Can a property be sold to others if a failed contract has not been cancelled by Buyer?

Asked by Jane Hills, Stockton, CA Sat Oct 19, 2013

I am purchasing a short-sale property. I have inspection done and loan ready, but due to last minute travel need of the seller, both buyer and seller decided that it is better to ask for an extension. Once we filed for extension, I went for a trip abroad myself. Near the original closing date, I was told in email by the listing agent that the bank did not approve the extension, and they would put the property back into the market. Listing agent was a dual agent and was ignorant most of the time. Since then, she didn't want to discuss any possible escalation to continue the transaction. I had no option but to forsaking the money already spent on inspect and loan fees (~$2000).

I refused to sign the cancellation, and have not claimed back my deposit. This is 1 month ago. Is there any chance I can still get back the property?

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Jane Hills, Home Buyer, Stockton, CA
Sun Oct 20, 2013
@annette, you are probably right that disdain was developed over the course when things did not go smooth toward the end of the transaction. Indeed, myself and the seller was doing some dumb things while we should have signed the doc as soon as loan was available.

@bill, the market has appreciated 25% by the time I was going to sign. So yes, there is a high possibility that another more favorable offer is lined up to take over. Once the cancellation form was forwarded to me, I have not been able to get hold of the listing agent nor the broker.
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Annette Law…, Agent, Palm Harbor, FL
Sun Oct 20, 2013
"Listing agent was .....ingnorant most of the time"
I'm very confident that attitude was not detected by the professionals involved. Clearly, such disdane, reflects you thought you knew more than the agent. That didn't quite work out did it.
Very often buyers do things they are advised not to do. Even, when in a short sale transaction and the buyer is advised all things exists on the precarious edge of failure, they do dumb things and look for someone else to blame.
Whether it's a short sale or tranditional sale, the buyer should be very aware the listing agent has been piling up folks ready to buy who are waiting for the buyer to do something dumb. That is the status of real estate sales today. Low inventory means real, in the trenches fighting, for the good values.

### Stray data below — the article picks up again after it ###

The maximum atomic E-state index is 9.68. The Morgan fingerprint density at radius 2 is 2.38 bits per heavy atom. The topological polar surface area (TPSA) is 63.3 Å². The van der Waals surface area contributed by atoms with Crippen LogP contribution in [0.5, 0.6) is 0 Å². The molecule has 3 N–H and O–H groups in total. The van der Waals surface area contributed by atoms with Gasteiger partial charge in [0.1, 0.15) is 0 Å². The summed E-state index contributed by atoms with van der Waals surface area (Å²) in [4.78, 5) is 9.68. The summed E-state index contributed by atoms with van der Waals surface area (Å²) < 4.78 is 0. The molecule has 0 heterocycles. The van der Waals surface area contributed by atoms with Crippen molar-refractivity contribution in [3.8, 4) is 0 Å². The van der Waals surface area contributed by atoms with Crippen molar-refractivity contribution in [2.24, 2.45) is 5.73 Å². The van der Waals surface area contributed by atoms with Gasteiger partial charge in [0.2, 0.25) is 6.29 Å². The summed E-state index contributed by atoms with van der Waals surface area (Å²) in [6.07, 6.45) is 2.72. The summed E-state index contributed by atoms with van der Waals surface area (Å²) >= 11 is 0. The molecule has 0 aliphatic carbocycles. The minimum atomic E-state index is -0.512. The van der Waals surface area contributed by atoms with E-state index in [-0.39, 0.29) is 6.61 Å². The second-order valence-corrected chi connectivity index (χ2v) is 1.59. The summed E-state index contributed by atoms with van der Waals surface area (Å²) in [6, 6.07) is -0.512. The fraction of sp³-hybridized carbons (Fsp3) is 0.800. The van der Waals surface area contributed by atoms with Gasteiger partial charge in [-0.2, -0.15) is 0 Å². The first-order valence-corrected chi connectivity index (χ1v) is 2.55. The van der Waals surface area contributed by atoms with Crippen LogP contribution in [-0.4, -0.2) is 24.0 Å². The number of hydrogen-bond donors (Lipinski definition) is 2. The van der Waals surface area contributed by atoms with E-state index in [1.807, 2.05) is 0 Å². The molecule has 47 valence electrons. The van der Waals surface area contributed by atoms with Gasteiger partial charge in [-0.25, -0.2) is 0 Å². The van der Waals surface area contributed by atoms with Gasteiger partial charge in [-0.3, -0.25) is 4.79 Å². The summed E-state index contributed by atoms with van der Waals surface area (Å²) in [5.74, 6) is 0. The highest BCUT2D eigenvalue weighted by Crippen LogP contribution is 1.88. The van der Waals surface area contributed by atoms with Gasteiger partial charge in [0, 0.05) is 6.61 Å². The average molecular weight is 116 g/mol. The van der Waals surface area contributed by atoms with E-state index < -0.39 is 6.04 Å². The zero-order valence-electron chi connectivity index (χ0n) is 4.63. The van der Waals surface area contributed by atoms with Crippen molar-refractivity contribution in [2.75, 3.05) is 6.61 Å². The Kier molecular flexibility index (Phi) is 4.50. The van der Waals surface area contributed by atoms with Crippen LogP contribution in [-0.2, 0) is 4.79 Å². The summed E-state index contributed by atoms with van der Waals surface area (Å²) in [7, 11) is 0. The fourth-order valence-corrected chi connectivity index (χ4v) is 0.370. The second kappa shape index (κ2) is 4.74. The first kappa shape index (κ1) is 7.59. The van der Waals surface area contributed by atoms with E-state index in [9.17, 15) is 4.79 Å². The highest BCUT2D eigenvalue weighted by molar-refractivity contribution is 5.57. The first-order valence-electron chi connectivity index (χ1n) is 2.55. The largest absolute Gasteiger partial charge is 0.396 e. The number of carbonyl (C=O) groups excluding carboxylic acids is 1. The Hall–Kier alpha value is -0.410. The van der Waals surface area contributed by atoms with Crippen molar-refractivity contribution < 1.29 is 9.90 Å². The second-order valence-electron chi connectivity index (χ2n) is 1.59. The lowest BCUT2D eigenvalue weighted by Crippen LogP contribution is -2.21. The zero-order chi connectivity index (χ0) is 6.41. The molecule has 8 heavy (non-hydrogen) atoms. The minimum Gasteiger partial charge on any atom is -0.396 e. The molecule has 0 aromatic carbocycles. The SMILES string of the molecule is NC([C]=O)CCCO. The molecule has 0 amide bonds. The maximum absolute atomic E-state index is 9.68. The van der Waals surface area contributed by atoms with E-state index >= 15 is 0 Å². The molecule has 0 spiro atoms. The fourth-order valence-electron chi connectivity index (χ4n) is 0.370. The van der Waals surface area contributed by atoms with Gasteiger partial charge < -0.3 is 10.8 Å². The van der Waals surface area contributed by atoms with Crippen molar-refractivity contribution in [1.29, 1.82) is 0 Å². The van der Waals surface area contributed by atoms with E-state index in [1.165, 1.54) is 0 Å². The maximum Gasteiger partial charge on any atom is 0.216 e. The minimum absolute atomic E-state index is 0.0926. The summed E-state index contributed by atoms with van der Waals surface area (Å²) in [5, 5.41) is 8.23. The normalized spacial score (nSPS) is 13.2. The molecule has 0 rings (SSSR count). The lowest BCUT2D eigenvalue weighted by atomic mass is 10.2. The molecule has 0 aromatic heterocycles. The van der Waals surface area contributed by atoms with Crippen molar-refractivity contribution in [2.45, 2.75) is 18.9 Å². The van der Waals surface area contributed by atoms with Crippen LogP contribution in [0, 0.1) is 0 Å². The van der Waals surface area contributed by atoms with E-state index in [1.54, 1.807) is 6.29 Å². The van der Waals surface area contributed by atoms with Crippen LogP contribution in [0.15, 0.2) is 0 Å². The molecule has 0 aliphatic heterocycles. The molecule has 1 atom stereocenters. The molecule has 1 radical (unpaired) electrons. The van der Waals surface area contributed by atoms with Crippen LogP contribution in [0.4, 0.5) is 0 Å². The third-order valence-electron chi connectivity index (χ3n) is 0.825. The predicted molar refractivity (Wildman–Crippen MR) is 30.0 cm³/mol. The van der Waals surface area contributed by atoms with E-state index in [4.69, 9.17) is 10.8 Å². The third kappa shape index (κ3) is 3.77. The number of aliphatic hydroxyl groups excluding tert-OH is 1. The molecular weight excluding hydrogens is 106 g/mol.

Is there a chance you can get the property back? Yes, there is always a chance..
This can not be accomplished soliciting opionions from strangers on the internet. You need regain the confidence of your 'ignorant' agent, (goog luck with that) then follow, to the letter, the instructions of the professional you hired to represent you.
Too often, once the buyer or seller does something dumb, this allows the bank or investor to jump on an offer available that originates behind the curtain. The shame of it is, six months down the road you will see the other party bought it for less than your offer. Real estate transactions, such as short sales that are essentially a house of cards, are destined for failure when everyone involved does not recognoize this reality. Both you and the seller failed in this regard. You may want to reconsider if a short sale is suitable for your purchase goals.
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Bill Eckler, Agent, Venice, FL
Sun Oct 20, 2013
Since your "short sale" transaction was so close to completion and the lender had done the majority of the "leg work" associated with a short sale, it was likely quite ease to find a buyer ready to step in and take over from where you left off with the transaction. Consult your documents for a clarification of the bank's responsibility to you and yours to them.

The reality here is that once terms of the original agreement are made....all parties involved must approve for things to move forward. For whatever reason, the seller's lender did not agree to an extension. Under normal circumstances, this would terminate the agreement.

Check carefully...but there is normally verbiage that clarifies the customers obligation to sign a release of funds document should things not work out.

Keeping it real....they probably had the property under contract very shortly after the lender elected not to extend and under more favorable terms.


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craig mcdani…, Agent, Queen Creek, AZ
Sun Oct 20, 2013
Your agent should be able to provide you with this information. If your agent is not responding to your calls, I recommend contacting their broker. I hope this helps.


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